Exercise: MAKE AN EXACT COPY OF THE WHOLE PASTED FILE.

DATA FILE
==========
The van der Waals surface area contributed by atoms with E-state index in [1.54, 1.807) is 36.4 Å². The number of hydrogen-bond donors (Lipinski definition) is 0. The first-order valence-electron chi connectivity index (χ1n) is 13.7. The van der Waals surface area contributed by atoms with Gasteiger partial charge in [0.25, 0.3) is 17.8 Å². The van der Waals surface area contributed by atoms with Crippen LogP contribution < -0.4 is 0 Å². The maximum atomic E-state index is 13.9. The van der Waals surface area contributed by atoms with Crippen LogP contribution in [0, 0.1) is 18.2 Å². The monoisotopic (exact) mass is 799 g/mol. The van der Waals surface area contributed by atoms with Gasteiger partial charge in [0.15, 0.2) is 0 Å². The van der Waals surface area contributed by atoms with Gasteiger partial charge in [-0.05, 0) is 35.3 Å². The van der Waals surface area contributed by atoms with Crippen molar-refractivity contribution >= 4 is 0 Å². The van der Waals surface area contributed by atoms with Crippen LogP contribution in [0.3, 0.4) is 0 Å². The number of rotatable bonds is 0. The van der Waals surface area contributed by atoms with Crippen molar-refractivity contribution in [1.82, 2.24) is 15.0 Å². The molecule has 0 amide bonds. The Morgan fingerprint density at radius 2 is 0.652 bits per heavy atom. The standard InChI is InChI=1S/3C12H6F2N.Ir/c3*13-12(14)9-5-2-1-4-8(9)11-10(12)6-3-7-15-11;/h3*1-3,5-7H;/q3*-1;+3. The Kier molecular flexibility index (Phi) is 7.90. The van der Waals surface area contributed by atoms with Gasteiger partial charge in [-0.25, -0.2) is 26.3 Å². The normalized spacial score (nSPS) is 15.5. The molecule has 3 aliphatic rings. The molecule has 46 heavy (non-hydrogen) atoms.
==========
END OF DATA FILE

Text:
The van der Waals surface area contributed by atoms with E-state index in [1.54, 1.807) is 36.4 Å². The number of hydrogen-bond donors (Lipinski definition) is 0. The first-order valence-electron chi connectivity index (χ1n) is 13.7. The van der Waals surface area contributed by atoms with Gasteiger partial charge in [0.25, 0.3) is 17.8 Å². The van der Waals surface area contributed by atoms with Crippen LogP contribution < -0.4 is 0 Å². The maximum atomic E-state index is 13.9. The van der Waals surface area contributed by atoms with Crippen LogP contribution in [0, 0.1) is 18.2 Å². The monoisotopic (exact) mass is 799 g/mol. The van der Waals surface area contributed by atoms with Gasteiger partial charge in [0.15, 0.2) is 0 Å². The van der Waals surface area contributed by atoms with Gasteiger partial charge in [-0.05, 0) is 35.3 Å². The van der Waals surface area contributed by atoms with Crippen molar-refractivity contribution >= 4 is 0 Å². The van der Waals surface area contributed by atoms with Crippen LogP contribution in [0.3, 0.4) is 0 Å². The number of rotatable bonds is 0. The van der Waals surface area contributed by atoms with Crippen molar-refractivity contribution in [1.82, 2.24) is 15.0 Å². The molecule has 0 amide bonds. The Morgan fingerprint density at radius 2 is 0.652 bits per heavy atom. The standard InChI is InChI=1S/3C12H6F2N.Ir/c3*13-12(14)9-5-2-1-4-8(9)11-10(12)6-3-7-15-11;/h3*1-3,5-7H;/q3*-1;+3. The Kier molecular flexibility index (Phi) is 7.90. The van der Waals surface area contributed by atoms with Gasteiger partial charge in [-0.25, -0.2) is 26.3 Å². The normalized spacial score (nSPS) is 15.5. The molecule has 3 aliphatic rings. The molecule has 46 heavy (non-hydrogen) atoms.